Nature in mind: A Horse Called Now - Peters
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Nature in mind: animals and mindfulness with author Ruth Doyle and illustrator Alexandra Finkeldey

February 6th 2024

This February, we're launching our mini blog series, Nature in mind. Each blog will highlight a recent picture book release which celebrates the relationship between our mental wellbeing and the outdoors. We'll be joined by the authors and illustrators behind these picture books, who talk to us about their creative and personal inspirations, as well as offer advice to your pupils (and colleagues!) about connecting with nature to help improve mental health.

Our first book is A Horse Called Now, a sweet and calming story about a horse who supports her animal companions through their worries, and helps them appreciate the present moment. It is an ideal title for discussing mindfulness or anxiety with your pupils. In this blog, we asked author Ruth Doyle and illustrator Alexandra Finkeldey about the important animal companions in their lives, and how writing and illustrating helps ground them in the here and now.

Tell us about your horse-friends, Winnie, Diesel and Wilson, who you dedicated the book to. What have they taught you?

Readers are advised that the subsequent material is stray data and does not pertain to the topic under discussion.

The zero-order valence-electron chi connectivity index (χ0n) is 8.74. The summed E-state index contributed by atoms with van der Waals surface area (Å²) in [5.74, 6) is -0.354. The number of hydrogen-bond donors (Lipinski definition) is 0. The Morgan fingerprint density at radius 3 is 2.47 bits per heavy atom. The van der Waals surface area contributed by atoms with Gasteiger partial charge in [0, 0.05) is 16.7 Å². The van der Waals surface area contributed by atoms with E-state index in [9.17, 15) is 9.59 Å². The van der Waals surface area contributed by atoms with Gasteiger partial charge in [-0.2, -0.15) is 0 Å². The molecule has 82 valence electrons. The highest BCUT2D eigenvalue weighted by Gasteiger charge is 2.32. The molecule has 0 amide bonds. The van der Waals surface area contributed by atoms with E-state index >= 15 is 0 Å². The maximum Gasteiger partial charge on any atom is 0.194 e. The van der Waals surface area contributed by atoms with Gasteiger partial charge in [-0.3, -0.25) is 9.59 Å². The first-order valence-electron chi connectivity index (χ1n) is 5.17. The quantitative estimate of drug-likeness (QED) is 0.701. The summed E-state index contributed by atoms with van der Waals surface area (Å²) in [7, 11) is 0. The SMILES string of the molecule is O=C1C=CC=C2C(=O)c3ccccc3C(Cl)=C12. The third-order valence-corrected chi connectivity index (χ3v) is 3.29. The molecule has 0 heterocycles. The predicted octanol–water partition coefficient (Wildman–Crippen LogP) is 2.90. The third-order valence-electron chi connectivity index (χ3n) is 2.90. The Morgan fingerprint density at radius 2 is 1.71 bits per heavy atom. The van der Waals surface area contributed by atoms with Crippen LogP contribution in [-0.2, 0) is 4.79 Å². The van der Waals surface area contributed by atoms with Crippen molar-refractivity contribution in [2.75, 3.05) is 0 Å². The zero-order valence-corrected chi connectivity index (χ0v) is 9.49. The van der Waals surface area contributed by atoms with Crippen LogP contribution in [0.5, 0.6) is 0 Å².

My horse-friends all experienced early-life trauma. Their courage and resilience teaches me that it’s possible to move through negative events and not feel defined by them, especially if we live in the moment. Winnie was the inspiration for A Horse Called Now – she is the kind and gentle leader of the herd, who is welcoming and accepting of all. Diesel is cheeky and clever, always the first in line for adventure (and treats!); Wilson is sensitive and placid, enjoying time on his own (as long as he can still see his friends). 

Winnie reminds me to stay strong and open-minded; Diesel shows me that there’s always potential for fun, and Wilson teaches me the importance of alone-time.

Now's eyes see ‘the tiniest blinks of magic’ – do you have any advice about paying attention to nature and appreciating the little things? And what are your favourite ‘blinks of magic’ in nature?

It helps to create space away from artificial distractions, to be fully present and alive to the wonders of the natural world.

Some of my favourite blinks of magic are: winter sun on a frosted cobweb, the azure flash of a Kingfisher’s wing, tiny rabbit footprints in the snow, the wind making the trees dance, the Barn Owl hunting above the fields at dusk, the starlings’ logic-defying murmurations, the sunlight tipping the horses’ manes with gold, the first hint of a snowdrop, a rook gathering a beak-full of horse-hair to line its nest…so many!

Illustration by Alexandra Finkeldey. What 'tiniest blinks of magic' will you notice today?
Does writing help you live in the moment? 

When I’m writing, I live completely in the moment and time disappears!

What advice do have for young readers about how writing can help ground you?